·       Landowners should be given the right to opt out entirely from having their land encompassed by the refuge.  Jean noted that this was possible, but landowners could not opt back in at a later date if they changed their minds.

·       Stefanie mentioned the contradiction between having one branch of Interior attempting to route a project like SunZia down the valley while another such as the Fish and Wildlife Service was attempting to protect the valley.  Why do these agencies not talk to one another?

·       Peter Else of the Friends of the Araviapa Region mentioned the need for collective action to protect the valley from the encroachment of development like that occurring on the northwest side of the Catalinas.

·       Bob Evans of the Cascabel Working Group noted that although those of us in the valley have differences, we all share the desire to protect the valley’s natural character and traditional practices and that we need to work together to ensure this.


Near the end, Bill Radke said that we needed to focus on what we had in common.  Can the Fish and Wildlife Service be a partner, or is it something to fear?  Pinal County Supervisor Pete Rios mentioned his county’s comprehensive land-use plan and the amount of public input that went into it.  He noted that the area next the San Pedro River was designated as “mountainous area” that was not to be developed.  Finally, one of the more sympathetic members of the audience noted that the big problem was one of trust.  The NRCDs have shown that cooperation works.  How do you build trust?


Final Thoughts


What this meeting made apparent was the enormous threats that the ranching community feels it faces.  Perhaps the greatest of these, although not specifically mentioned, is the difficulty with surviving financially in today’s world with a changing food economy and the long drought that we have had.  It has become very difficult to make money at ranching.  Thus an entire way of life seems threatened.


This leaves many ranchers facing the prospect of having to sell their ranches, and other ranchers cannot afford to buy them because they would be unable to make enough money to recover the cost.  Many ranchers, Andy Smallhouse included, would not to sell to the government or the Nature Conservancy, and this leaves these ranches vulnerable to development.  Thus both the ranching tradition and the ability to protect the land are imperiled.  Andy noted that the constant struggle with governmental regulation, threats of infrastructure development, and financial difficulties make it less likely that his children will stay in ranching and continue to manage the Smallhouse ranch.  Without his children doing so, it will be very difficult to keep the ranch operating.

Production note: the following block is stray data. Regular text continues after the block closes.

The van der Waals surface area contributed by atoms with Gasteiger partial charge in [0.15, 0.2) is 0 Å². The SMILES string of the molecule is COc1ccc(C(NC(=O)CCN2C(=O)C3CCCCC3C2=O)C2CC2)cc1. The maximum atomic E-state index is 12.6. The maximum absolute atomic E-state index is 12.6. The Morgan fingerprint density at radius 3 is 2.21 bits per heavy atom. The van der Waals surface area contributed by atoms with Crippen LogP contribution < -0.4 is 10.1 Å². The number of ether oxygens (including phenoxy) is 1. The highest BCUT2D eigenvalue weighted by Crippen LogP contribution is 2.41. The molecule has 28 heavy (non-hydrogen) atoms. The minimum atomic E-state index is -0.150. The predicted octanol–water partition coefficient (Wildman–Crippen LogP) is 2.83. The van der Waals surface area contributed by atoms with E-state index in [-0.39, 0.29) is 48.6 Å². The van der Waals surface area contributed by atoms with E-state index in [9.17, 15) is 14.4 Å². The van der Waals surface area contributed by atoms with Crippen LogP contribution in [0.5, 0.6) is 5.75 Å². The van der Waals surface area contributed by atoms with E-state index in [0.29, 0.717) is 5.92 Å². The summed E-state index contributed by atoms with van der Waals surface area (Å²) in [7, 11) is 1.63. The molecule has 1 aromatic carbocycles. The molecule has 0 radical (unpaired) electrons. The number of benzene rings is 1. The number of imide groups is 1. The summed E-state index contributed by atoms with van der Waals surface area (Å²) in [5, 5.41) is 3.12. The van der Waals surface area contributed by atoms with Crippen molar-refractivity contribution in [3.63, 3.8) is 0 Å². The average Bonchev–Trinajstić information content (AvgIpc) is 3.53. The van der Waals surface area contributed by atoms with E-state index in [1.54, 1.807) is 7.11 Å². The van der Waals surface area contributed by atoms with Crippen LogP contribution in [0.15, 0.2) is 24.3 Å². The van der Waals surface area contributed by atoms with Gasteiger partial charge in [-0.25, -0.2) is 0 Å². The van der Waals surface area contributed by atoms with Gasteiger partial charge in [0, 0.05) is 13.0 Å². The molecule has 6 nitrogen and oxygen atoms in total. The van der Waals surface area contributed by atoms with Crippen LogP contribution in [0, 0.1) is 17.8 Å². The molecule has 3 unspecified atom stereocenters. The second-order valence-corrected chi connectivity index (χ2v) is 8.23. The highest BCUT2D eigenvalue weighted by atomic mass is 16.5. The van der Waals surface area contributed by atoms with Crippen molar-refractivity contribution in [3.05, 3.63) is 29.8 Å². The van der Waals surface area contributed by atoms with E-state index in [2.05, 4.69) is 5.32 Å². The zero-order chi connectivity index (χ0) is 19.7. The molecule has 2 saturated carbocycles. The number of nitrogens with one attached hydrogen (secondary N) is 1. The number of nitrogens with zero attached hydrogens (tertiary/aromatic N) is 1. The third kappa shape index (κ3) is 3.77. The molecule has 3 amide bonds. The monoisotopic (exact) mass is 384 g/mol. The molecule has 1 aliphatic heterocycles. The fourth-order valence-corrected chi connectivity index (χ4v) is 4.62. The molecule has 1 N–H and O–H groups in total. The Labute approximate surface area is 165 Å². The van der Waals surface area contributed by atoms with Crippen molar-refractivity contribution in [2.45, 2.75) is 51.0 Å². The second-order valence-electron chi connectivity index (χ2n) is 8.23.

Perceived threats to ranching include increasing governmental regulation, the efforts of conservation groups to protect evermore land, and increased urban development that requires evermore power and resources be routed to them.  Of particular concern is State Trust Land reform, which would place significant areas of Trust Land into conservation status.  This could effectively kill many ranches.  Although not explicitly stated, an additional threat is the increased demand by urban dwellers and others for access to ranch lands for hunting and recreation as well as their desire to own rural land to escape the city.


Even though this meeting was fairly hostile, I felt that it was essential to have it and to introduce the valley to the Cooperative Conservation Initiative.  For this initiative to succeed, it needs to protect and further traditional ranching as much as anything, and the ranching community must be centrally involved in managing and overseeing the initiative.  Ranchers would have to see it as potentially safeguarding their ranches for it to be successful.  The difficulty is convincing them that it genuinely may do so.  The distrust and disbelief is enormous.


I hope that with time the ranching community can see this initiative as an advantage, but that will be a long, difficult road.  Perhaps the example of the Malpais Borderlands Group ( in southwestern New Mexico and southeastern Arizona is one for everyone to look to.  That initiative combined conservation and ranching interests in a way that preserved traditional ranching when it otherwise might have been lost.  Perhaps with time such a cooperative and self-sustaining effort can be established here.  The long-term protection of the valley and its way of life would seem to require something like it.


Fish and Wildlife Service Contacts (for reference):


Steve Spangle:, (602) 242-0210

Jeannie Wagner-Greven:, (502) 248-6667

Jean Calhoun:, (520) 670-6144

Bill Radke:, (520) 364-2104


Mick Meader, September 29, 2011

Member, Cascabel Working Group and Saguaro-Juniper Corporation

(520) 323-0092,